public interface IMyEmployeeApi{[Get("/employee/{id}")]Task<Employee> GetEmployee(string id);}

Then on the client side you will need to enable the same interface and use the following code :

var api = RestService.For<IMyEmployeeApi> ("https://www.myserver.com");var employee = await api.GetEmployee("abc");

It’s that simple. No need to run complicated automation or use third-party tools other than a couple of NuGet packages.
This gets a lot closer to an optimal scenario. Now we have IntelliSense and a reliable contract between client and server. But there is another option, which is even better in some respects.


Like ReFit, Swaggeris also built on top of REST. OpenAPI , or Swagger , is a REST API specification. It describes the REST web service in simple JSON files. These files are the schema of the web service API. They include :

  • All paths (URLs) in API.
  • Expected operations (GET, POST, …) for each path. Each path can handle different operations. For example, the same path mystore.com/Product can accept a POST operation, which adds a product, and a GET operation, which returns a product.
  • Expected parameters for each path and operation.
  • Expected responses for each path.
  • The types of each parameter and response object.

This JSON file is essentially a contract between the clients and the server. Here is an example of a swagger file describing a web service called Swagger Petstore (I deleted some parts for clarity):
JSON scheme

{"swagger":"2.0", "info":{"version":"1.0.0", "title":"Swagger Petstore", "description":"A sample API that uses a petstore as an example to demonstrate features in the swagger-2.0 specification", }, "host":"petstore.swagger.io", "basePath":"/api", "schemes":["http"], "consumes":["application/json"], "produces":["application/json"], "paths":{"/pets":{"get":{"description":"Returns all pets from the system that the user has access to", "operationId":"findPets", "produces":["application/json", "application/xml", ], "parameters":[{"name":"tags", "in":"query", "description":"tags to filter by", "required":false, "type":"array", "items":{"type":"string"}, "collectionFormat":"csv"}, {"name":"limit", "in":"query", "description":"maximum number of results to return", "required":false, "type":"integer", "format":"int32"}], "responses":{"200":{"description":"pet response", "schema":{"type":"array", "items":{"$ref":"#/definitions/Pet"}}}, ...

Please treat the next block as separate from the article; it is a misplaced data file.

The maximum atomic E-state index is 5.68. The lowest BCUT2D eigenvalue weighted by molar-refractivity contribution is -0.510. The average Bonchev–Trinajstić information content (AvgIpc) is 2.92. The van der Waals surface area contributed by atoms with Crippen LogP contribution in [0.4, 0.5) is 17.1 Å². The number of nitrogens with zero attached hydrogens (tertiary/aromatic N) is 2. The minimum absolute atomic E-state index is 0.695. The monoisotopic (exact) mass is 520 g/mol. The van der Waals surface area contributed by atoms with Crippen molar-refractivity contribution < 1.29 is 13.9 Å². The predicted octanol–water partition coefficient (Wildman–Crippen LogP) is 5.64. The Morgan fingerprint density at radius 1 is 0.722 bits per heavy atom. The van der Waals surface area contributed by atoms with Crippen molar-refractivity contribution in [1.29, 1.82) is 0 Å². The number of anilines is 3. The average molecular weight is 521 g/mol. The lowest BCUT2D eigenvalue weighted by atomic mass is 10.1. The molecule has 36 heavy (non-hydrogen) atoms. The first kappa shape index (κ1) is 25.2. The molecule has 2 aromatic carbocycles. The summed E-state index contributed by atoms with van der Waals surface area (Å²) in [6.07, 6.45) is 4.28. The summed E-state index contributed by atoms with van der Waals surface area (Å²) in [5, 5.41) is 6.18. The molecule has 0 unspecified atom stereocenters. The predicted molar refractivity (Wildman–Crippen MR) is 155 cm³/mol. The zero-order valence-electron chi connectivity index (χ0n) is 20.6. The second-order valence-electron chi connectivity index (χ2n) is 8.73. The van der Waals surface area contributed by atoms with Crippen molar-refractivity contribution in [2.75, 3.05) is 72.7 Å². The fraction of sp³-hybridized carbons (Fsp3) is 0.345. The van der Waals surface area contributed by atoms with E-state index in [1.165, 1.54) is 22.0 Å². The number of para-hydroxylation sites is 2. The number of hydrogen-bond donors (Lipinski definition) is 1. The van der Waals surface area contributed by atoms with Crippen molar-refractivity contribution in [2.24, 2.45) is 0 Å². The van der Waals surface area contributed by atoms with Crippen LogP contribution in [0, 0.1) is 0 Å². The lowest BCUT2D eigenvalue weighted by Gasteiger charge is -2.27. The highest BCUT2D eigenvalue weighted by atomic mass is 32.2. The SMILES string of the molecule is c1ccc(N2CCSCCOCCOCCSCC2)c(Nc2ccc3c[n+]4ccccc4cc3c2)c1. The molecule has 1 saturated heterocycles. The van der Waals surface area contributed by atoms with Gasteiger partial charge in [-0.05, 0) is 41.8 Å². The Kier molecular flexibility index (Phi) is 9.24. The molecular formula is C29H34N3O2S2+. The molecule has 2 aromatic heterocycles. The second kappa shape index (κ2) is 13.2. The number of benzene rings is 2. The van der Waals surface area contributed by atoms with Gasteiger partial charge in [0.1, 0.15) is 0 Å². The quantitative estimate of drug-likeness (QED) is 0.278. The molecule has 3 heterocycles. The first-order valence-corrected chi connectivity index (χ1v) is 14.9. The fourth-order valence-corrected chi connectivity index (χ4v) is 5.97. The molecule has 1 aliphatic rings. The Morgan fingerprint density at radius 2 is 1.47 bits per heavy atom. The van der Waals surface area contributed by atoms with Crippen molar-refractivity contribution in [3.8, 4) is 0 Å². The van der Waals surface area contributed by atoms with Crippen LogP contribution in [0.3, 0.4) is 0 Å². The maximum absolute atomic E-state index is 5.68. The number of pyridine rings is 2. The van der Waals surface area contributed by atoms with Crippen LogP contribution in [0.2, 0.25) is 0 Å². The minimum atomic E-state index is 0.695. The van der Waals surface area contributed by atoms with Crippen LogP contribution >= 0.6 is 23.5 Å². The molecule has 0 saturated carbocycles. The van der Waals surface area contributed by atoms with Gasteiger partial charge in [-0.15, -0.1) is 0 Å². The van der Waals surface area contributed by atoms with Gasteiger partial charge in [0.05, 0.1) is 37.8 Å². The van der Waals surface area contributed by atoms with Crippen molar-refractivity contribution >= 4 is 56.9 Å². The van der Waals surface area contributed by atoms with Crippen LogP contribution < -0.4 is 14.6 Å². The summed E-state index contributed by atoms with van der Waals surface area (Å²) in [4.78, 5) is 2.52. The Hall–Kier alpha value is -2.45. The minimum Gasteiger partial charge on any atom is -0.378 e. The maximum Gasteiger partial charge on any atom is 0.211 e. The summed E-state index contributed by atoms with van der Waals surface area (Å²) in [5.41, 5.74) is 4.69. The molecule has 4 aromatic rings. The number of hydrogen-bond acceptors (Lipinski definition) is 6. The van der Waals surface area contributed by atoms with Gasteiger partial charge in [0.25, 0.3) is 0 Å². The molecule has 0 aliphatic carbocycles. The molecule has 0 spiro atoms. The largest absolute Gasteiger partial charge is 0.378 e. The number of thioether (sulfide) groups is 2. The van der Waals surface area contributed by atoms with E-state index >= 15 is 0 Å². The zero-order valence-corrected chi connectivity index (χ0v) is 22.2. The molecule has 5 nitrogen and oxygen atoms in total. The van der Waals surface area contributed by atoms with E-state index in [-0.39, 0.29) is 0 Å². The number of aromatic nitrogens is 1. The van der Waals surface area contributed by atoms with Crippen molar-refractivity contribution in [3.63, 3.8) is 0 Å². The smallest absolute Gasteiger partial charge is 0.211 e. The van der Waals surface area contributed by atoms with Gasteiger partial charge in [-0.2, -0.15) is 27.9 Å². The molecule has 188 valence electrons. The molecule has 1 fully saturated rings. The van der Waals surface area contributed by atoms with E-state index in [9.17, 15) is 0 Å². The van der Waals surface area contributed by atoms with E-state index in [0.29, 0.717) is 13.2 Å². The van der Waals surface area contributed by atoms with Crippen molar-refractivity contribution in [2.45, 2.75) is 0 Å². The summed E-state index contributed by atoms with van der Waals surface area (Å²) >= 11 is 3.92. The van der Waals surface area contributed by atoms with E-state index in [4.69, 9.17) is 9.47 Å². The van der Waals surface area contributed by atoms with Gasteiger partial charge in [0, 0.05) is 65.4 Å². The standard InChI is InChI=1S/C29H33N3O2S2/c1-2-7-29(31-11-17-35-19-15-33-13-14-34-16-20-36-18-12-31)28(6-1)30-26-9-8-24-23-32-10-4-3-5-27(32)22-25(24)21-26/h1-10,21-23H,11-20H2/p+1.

Let’s look at the implications of this. With a JSON file like the one above, you could potentially create a C# client with full IntelliSense. After all, you know all the paths, the operations, what parameters they expect, what types of parameters, what the responses are.
There are several tools that do just that. On the server side, you can use Swashbuckle.AspNetCore. to add Swagger to your ASP.NET and create the specified JSON files. For the client side, you can use swagger-codegen and AutoRest to process these JSON files and generate the client. Let’s see an example of how to do this :

Adding Swagger to your Server ASP.NET

Start by adding the NuGet package Swashbuckle.AspNetCore In ConfigureServices , register the Swagger generator:

services.AddSwaggerGen(options =>options.SwaggerDoc("v1", new OpenApiInfo {Title = "My Web API", Version = "v1"}));

In the file Startup.cs in the method Configure add :


Finally, the action(s) methods within the controller must be labeled [HttpXXX] and [FromXXX] attributes :

[HttpPost]public async Task AddEmployee([FromBody]Employee employee){//...}[HttpGet]public async Task<Employee> Employee([FromQuery]string id){//...}

This is so simple for the server part. When you start the project, the file will be generated swagger.json , which you can use to generate your client.